Kids! They can bring out the best in us and the worst! The best of course, are times when we have fun with our kids, we successfully inspire, guide and form our kids, we feel connected and in love and you think “how could I have ever lived without these muffins!?”
Then there are the not-so-rosy moments when we do and act in ways that don’t ultimately benefit our kids or ourselves. For me, as with many moms, these moments creep up on me when my kids have done something that warrants disciplining.
I believe that when kids misbehave they are in essence, trying to tell us something. Something is off
balance, off kilter. Whether it is hunger, exhaustion, overstimulation or under stimulation, etc., our kids are talking to us with their behavior at all times. The question is, are we really listening?
Most of the time what happens, is that we get triggered by their behavior. We end up reacting to and responding to the behavior (and dishing out the punishments), not based the actual problem at hand. Let me give you an example. My little one has always been his own man when it comes to eating. Really hard nut to crack (or bribe) when it comes to getting him to eat his dinner. And I’m a good cook (if I do say so myself)! My husband used to go ballistic – just lost it when Christopher picked at his food and refused to open his mouth to eat, often ending up sending him out of the kitchen while we finished dinner. This approach always felt horrible to us and NEVER managed to get him to eat his food. So what did we do?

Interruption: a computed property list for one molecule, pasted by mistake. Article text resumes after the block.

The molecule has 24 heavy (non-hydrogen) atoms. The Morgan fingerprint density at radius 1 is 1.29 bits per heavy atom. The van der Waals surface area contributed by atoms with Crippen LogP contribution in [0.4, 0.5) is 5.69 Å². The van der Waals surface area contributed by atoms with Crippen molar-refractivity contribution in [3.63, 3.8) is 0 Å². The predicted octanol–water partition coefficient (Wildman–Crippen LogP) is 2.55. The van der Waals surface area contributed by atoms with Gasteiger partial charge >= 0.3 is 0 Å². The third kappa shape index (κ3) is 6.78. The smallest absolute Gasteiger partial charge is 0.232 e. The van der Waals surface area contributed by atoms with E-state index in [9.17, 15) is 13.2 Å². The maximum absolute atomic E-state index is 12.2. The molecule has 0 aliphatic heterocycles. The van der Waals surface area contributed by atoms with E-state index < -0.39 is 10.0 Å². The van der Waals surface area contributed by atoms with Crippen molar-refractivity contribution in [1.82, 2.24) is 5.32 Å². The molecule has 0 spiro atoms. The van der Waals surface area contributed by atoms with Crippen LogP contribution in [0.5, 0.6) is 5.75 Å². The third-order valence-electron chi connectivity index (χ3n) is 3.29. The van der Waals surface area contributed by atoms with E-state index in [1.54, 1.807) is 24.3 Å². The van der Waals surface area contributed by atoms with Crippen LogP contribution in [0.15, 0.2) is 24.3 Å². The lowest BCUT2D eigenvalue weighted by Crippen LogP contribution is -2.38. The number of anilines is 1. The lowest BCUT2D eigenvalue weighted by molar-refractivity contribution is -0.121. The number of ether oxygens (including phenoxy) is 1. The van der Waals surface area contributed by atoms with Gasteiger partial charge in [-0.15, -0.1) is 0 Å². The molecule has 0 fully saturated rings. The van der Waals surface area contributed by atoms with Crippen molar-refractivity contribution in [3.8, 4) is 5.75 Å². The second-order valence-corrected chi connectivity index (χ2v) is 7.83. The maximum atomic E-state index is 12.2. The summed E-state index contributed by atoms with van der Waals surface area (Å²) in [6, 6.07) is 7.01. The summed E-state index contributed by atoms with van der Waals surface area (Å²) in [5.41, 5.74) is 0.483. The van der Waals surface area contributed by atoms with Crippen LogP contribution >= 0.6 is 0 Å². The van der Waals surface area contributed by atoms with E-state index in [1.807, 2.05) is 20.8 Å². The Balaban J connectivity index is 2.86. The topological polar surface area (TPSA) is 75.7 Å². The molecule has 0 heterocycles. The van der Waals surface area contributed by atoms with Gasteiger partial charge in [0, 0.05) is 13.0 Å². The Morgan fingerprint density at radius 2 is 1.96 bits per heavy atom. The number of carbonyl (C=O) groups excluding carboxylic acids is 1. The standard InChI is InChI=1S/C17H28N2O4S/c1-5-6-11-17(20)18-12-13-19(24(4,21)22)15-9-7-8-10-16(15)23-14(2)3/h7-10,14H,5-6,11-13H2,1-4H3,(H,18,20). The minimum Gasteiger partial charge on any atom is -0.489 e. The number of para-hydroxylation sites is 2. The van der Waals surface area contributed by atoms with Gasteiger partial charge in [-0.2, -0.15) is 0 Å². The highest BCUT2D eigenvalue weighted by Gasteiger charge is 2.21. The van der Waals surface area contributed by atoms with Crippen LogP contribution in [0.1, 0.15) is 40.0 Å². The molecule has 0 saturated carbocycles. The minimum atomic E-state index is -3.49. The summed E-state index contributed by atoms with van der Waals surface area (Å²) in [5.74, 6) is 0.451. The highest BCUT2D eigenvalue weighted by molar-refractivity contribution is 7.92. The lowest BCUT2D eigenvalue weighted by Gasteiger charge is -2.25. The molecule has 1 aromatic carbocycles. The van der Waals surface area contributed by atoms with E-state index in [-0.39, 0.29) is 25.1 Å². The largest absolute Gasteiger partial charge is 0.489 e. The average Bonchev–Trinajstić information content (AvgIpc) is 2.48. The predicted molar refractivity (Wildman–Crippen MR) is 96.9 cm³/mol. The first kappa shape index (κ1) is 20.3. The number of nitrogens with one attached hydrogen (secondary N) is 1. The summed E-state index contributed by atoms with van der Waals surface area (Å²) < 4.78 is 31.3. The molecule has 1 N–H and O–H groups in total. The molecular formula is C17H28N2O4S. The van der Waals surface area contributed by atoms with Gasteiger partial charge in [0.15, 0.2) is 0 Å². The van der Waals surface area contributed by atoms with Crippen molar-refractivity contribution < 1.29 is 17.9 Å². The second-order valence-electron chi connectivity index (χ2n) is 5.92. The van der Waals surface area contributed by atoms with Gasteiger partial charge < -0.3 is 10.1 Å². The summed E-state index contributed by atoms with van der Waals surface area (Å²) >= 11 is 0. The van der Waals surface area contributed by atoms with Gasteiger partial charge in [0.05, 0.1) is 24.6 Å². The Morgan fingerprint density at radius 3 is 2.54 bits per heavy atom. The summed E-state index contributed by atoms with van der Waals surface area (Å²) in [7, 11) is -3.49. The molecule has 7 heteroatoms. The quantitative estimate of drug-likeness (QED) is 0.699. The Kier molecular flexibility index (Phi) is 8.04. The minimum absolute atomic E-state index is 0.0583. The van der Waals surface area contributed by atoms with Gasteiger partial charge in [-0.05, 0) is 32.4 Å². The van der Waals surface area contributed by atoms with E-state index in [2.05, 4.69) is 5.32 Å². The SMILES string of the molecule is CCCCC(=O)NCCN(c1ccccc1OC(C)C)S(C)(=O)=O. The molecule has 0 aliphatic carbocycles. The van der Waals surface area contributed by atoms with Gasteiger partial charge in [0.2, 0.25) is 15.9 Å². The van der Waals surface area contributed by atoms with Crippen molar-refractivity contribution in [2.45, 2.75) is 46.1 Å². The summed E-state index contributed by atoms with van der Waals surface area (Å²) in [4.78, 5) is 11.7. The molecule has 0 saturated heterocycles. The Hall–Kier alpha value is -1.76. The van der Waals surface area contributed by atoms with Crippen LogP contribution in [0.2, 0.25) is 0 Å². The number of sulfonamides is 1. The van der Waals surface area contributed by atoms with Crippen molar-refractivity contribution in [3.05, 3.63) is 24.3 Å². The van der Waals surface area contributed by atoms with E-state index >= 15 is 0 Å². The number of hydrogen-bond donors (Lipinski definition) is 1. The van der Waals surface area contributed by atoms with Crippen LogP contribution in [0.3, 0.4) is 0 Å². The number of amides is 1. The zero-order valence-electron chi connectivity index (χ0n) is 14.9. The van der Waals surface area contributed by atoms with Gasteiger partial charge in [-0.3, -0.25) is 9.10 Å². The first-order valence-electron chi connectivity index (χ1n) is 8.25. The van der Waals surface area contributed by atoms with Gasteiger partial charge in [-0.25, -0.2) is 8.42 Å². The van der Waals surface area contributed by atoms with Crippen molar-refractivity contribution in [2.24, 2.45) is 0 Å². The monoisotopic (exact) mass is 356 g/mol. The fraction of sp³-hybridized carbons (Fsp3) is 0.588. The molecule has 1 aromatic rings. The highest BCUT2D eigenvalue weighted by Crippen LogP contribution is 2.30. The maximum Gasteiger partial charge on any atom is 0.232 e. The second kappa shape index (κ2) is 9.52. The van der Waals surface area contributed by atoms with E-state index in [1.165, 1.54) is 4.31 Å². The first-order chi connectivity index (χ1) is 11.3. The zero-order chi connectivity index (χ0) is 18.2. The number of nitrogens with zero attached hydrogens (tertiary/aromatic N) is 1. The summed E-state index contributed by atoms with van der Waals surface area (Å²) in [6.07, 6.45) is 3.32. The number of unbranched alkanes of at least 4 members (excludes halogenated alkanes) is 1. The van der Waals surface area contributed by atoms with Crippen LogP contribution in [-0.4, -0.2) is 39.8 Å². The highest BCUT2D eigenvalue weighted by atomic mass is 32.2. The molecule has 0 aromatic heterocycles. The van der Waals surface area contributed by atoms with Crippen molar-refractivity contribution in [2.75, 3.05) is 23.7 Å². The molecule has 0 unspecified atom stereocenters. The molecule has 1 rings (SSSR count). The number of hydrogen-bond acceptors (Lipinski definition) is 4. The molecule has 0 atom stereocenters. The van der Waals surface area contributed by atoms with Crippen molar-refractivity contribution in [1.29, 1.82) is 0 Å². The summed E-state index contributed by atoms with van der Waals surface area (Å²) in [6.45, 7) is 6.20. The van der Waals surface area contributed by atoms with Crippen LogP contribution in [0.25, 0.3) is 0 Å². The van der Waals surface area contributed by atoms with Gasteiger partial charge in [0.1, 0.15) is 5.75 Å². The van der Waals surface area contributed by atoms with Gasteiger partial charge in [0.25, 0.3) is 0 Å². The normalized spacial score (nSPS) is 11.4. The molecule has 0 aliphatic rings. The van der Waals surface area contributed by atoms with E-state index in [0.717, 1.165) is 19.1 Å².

I decided to step past the problem and really get curious about how this little boy nourished himself. Something good is happening cause he isn’t malnourished! So, I noticed that at breakfast and lunch he was a totally different eater, and I began realizing that he may not need a big meal at the end of the day to feel satisfied. My husband and I talked about this and agreed that we would let it go at dinner. We told him that during dinner, he will be getting nothing different and he has the choice whether he wants to eat what is placed in front of him, or not. And that is exactly what he does – makes that choice for himself everyday. Funny enough, he is a much more enthusiastic dinner eater and our evenings are oh so much more enjoyable!
So, here are is a 3-step process that can help to bring a bit of consciousness into your disciplining approach:
1. Stop and breath. When you feel yourself about to loose it over something your kids are doing, notice this place, stop yourself and take a deep breath. Find something in the room, or focus on what you are busy with in order to bring you back to the present moment. Take another deep breath and get out of your head.
2. See the child’s intention or source of the behavior. How many times have we disciplined our kids harshly for accidentally doing something. Did the child mean to spill his milk, did she mean to pull her brother down mid-trip? From the place of calm you created for yourself in the first step, locate the source of the problem underneath the behavior.
3. Trust your intuition. When we react stressfully to our children’s behavior, we often dish out emotionally laden, and inappropriate punishment. Our emotions often cloud our ability to listen to our intuition – to choose the “right” course of action. So you now recognize the source of the behavior, it is now your job to trust your mamma instinct and create a parental response that fits the “crime”.
As we grow in our ability to parent from an awake state, we begin to see that parenting isn’t so hard after all! Learning a few simple and practical perspectives and steps frees us from our obsessive, emotional responses to the world around us. This is parenting with authenticity! Your kids will LOVE it!